de facto film reviews 3.5 stars

The Western is a genre almost as old as film itself. From the Golden Age of Ford, Mann, Daves, Boetticher, and others to the darker 1960s and 70s under Leone, Peckinpah, and Eastwood, to the early 90s resurgence to the present, the Western has been used to explore American history and the American character. To date, all of Kevin Costner’s films as director have been Westerns either in fact (Dances with WolvesOpen Range) or in spirit (The Postman). With Horizon: An American Saga – Chapter 1, Costner continues his efforts in the genre, for the first time serving as co-writer as well as director and star. While not quite up to his best Western, which is Open RangeHorizon: An American Saga – Chapter 1 is a very solid opening chapter in the planned four-film series.

Courtesy Warner Bros.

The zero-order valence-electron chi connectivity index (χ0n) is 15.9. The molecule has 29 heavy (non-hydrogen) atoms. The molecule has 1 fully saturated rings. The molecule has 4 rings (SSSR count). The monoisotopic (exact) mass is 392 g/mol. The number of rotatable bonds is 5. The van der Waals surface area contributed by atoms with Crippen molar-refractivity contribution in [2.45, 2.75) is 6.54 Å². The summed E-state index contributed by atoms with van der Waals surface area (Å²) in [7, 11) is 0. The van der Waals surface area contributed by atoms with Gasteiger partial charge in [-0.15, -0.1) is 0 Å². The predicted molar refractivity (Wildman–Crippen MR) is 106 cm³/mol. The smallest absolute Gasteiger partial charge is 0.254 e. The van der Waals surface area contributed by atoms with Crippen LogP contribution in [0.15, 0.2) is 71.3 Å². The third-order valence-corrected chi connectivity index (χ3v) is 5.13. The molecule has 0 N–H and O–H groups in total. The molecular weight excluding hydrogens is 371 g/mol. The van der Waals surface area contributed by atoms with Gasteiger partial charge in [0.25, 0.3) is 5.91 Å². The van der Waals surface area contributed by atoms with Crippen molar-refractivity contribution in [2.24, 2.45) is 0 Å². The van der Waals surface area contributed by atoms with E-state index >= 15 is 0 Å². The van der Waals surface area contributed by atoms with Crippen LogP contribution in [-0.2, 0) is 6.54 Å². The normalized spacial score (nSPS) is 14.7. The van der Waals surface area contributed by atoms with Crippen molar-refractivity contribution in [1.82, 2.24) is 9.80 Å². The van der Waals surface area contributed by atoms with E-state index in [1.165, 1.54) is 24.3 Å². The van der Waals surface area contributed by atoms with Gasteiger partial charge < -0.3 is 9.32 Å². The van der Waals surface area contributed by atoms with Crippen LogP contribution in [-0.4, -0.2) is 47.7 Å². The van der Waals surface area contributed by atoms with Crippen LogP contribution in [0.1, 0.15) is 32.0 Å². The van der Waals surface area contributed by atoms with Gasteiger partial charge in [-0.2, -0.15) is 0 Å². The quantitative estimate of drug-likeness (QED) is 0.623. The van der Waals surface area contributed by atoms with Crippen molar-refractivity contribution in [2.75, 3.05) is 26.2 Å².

The film opens on a piece of land near a river in the San Pedro Valley. A father and son are surveying it and setting stakes. From up on a ridge, two young Apache boys are watching, thinking they are seeing some sort of strange game. But their elders know what is really going on, and the family of settlers is killed. Some short time later, another white man named Desmarais (Angus Macfadyen) arrives, searching for the town of Horizon which is advertised on a poster he’s carried with him. In the ruins of a burned-out church, he’s told that he has already passed through the area, and there is no town. Near the river crossing, he finds and buries the family. The film then cuts to the Montana Territory, where Lucy (Jena Malone) shoots the man she’s staying with before escaping with her baby. Back in the Valley, a settlement has arisen, small, but seeming to thrive. One night after a town dance, Apache warriors, led by Pionsenay (Owen Crow Shoe) attack the town and burn it to the ground. A young boy named Russell (Etienne Kellici) escapes the town and rides to Camp Gallant, a settlement miles away where the Army keeps troops. Near Horizon, a group of settlers attempt to take refuge in the home of James (Tim Guinee) and Frances (Sienna Miller) Kittredge. But by the next morning, the house has fallen and most of those inside are dead. Frances and her daughter Elizabeth (Georgia MacPhail) have escaped into a cellar and survive, though they have to be dug out by a troop of soldiers led by Lieutenant Gephardt (Sam Worthington) and Sergeant Riordan (Michael Rooker). Frances and Elizabeth return to camp with the soldiers. In the aftermath, Pionsenay argues with his leader, Tuayeseh (Gregory Cruz) about the best course of action. Pionsenay wants to press the attack. Tuayeseh recognizes that the white settlers won’t stop coming, and wants to attempt to keep the peace. A furious Pionenay takes the members of the tribe who agree with him and sets out on his own. Russell takes up with a few of the remaining settlers to go hunt Apache for bounty, and Horizon is mostly empty again.